We hear this stuff all the time . . . mainly because, since the dawn of mankind, we have been trying to figure this stuff out! Why? Because each generation has to revisit the same old questions of sexual duality, and how it all works. Women think that men think like them, then are disappointed when they act stupid. Men think women have brains like theirs, and are suddenly shocked when women act crazy!
This blog is about stories from both men and women. Its about the maddening gyrations that two creatures go through when they are faced with an impossible misunderstanding mixed with a strong desire to merge. Without the desire, no merging would, in fact, take place . . . the sexes are so far apart!
At some point in each article, we will also try to provide some kind of coaching lesson or exercise you can do with your spouse, girlfriend, boyfriend or significant other to assess your current head spaces. Hopefully you will walk away with some useful methods you can use to dispel fear, increase love, and get rid of the “Greeblies” . . . those terrible emotional things that stick to your aura and make you want to run away and hide!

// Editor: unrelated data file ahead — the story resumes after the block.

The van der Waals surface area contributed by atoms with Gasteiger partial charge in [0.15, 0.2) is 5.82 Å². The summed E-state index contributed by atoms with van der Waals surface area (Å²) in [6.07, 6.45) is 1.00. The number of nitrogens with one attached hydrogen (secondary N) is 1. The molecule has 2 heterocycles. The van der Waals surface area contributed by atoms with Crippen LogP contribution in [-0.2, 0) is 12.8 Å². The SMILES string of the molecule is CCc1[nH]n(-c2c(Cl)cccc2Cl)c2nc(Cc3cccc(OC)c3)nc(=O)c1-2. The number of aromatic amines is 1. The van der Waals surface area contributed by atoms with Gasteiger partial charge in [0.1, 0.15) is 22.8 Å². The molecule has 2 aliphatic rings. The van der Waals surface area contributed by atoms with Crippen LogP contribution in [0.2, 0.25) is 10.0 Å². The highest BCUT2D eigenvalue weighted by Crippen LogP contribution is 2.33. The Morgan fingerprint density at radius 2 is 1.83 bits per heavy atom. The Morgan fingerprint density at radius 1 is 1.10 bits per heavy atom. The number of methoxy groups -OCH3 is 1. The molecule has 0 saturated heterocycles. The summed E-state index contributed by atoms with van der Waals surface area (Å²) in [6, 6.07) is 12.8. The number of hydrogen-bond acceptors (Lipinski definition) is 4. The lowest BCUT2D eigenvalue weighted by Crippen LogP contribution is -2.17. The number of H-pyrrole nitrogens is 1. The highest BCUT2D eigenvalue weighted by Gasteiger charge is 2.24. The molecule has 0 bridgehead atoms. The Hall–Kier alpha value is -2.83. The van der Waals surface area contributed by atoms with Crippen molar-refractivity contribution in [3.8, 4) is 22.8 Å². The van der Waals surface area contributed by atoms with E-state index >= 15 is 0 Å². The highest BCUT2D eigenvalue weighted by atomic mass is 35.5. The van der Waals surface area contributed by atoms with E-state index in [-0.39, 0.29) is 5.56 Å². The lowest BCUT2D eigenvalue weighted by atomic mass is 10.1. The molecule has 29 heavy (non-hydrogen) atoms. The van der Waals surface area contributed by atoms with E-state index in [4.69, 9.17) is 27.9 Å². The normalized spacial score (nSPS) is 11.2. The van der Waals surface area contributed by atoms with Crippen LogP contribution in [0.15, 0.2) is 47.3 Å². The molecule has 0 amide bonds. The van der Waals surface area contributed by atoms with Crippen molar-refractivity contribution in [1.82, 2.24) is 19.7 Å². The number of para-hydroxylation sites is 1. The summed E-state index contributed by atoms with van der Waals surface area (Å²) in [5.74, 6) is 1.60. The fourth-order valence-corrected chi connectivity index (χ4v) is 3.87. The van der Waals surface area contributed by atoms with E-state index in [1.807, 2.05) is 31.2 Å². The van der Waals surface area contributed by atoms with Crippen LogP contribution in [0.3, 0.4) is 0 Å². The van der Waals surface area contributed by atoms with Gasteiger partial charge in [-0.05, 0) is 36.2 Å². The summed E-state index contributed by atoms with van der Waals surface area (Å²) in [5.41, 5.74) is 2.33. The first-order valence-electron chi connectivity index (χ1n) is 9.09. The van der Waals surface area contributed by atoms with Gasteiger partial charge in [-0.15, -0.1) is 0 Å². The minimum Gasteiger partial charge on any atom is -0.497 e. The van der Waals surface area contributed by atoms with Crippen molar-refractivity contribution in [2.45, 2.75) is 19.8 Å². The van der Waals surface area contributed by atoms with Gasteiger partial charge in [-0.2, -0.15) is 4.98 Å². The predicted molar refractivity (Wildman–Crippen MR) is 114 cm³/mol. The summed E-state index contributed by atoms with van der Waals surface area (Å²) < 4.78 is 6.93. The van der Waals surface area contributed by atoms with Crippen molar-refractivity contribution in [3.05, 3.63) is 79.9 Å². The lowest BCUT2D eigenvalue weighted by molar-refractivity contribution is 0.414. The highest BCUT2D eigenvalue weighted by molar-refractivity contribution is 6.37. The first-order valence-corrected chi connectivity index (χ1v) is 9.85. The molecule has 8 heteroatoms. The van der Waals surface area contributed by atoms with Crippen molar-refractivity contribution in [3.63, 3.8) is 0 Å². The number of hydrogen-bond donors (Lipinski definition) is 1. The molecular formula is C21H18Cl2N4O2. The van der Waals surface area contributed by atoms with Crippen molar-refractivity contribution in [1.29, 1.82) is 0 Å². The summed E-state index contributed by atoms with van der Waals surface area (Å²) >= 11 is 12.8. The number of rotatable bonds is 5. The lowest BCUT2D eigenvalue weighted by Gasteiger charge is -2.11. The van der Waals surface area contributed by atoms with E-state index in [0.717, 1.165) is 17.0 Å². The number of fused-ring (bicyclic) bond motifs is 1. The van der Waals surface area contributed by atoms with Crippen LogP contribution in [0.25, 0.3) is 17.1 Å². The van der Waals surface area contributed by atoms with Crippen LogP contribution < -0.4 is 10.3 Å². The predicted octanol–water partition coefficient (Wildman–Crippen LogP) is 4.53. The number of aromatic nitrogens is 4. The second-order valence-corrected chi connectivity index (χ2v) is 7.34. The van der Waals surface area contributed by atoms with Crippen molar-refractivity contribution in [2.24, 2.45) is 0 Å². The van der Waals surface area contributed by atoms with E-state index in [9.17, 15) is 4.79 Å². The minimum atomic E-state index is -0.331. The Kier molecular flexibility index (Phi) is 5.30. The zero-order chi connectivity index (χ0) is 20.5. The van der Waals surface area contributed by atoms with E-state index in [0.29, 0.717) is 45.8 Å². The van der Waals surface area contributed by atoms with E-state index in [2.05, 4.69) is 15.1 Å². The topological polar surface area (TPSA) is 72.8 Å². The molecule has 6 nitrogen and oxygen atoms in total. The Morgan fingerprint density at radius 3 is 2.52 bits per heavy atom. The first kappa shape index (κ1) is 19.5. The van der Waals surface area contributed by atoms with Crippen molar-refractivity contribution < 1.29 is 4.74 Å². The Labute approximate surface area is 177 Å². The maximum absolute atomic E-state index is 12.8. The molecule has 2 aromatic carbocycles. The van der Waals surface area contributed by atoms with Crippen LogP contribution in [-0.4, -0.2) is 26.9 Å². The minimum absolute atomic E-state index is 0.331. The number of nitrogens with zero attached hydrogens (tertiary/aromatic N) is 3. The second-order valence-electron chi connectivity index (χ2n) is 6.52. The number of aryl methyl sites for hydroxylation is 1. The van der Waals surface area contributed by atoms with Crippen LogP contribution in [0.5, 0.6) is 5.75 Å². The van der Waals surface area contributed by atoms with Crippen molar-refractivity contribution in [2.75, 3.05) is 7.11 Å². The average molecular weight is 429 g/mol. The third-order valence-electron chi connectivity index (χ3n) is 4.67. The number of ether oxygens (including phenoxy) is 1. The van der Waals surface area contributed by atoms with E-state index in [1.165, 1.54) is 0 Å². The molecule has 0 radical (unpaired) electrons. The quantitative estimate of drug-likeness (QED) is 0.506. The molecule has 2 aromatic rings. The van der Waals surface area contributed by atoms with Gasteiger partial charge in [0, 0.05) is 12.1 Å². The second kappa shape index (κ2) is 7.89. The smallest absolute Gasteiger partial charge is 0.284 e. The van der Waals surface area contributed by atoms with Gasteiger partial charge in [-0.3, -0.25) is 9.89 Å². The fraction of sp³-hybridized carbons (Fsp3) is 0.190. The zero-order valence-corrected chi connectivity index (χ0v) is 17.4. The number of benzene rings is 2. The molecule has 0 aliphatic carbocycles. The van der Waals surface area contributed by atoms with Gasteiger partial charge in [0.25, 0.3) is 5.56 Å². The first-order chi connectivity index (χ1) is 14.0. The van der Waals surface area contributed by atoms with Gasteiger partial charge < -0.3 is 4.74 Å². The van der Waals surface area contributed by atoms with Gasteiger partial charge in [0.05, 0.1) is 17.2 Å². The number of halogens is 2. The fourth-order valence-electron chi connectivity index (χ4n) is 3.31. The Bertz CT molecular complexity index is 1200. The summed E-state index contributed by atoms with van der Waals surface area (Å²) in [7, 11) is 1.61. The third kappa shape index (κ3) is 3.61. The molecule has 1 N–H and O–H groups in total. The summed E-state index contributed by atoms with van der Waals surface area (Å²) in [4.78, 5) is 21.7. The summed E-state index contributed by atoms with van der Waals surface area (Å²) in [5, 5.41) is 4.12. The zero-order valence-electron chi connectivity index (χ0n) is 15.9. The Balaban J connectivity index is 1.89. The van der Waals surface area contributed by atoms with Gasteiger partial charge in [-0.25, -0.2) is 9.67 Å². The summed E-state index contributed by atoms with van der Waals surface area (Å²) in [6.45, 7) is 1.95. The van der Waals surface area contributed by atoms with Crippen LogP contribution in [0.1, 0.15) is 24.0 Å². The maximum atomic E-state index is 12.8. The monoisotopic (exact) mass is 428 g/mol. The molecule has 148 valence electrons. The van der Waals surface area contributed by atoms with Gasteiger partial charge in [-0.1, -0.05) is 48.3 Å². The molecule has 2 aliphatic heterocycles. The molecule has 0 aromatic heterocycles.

Coaching couples is a lot like acting as a referee for a a dog-cat fight. Both you and the couple know what is happening, see it unfold, and fear the rising tide of anger, fear and wildness, but feel totally helpless to do anything about it. The main thing a coach or counselor is there for is to listen and provide a safe space for couples to hash it out on their own (with a few timed suggestions in between).
If you are a couples coach or marriage counselor, you know quite well what I’m saying. so I’m not going to preach to the choir.
I can, however, suggest certain tools and resources you may find helpful in your quest for a smoother session and faster resolution of the relationship “issues.”
Thanks for coming on board. I hope you will find it helpful . . . and be sure to share each blog post if you do!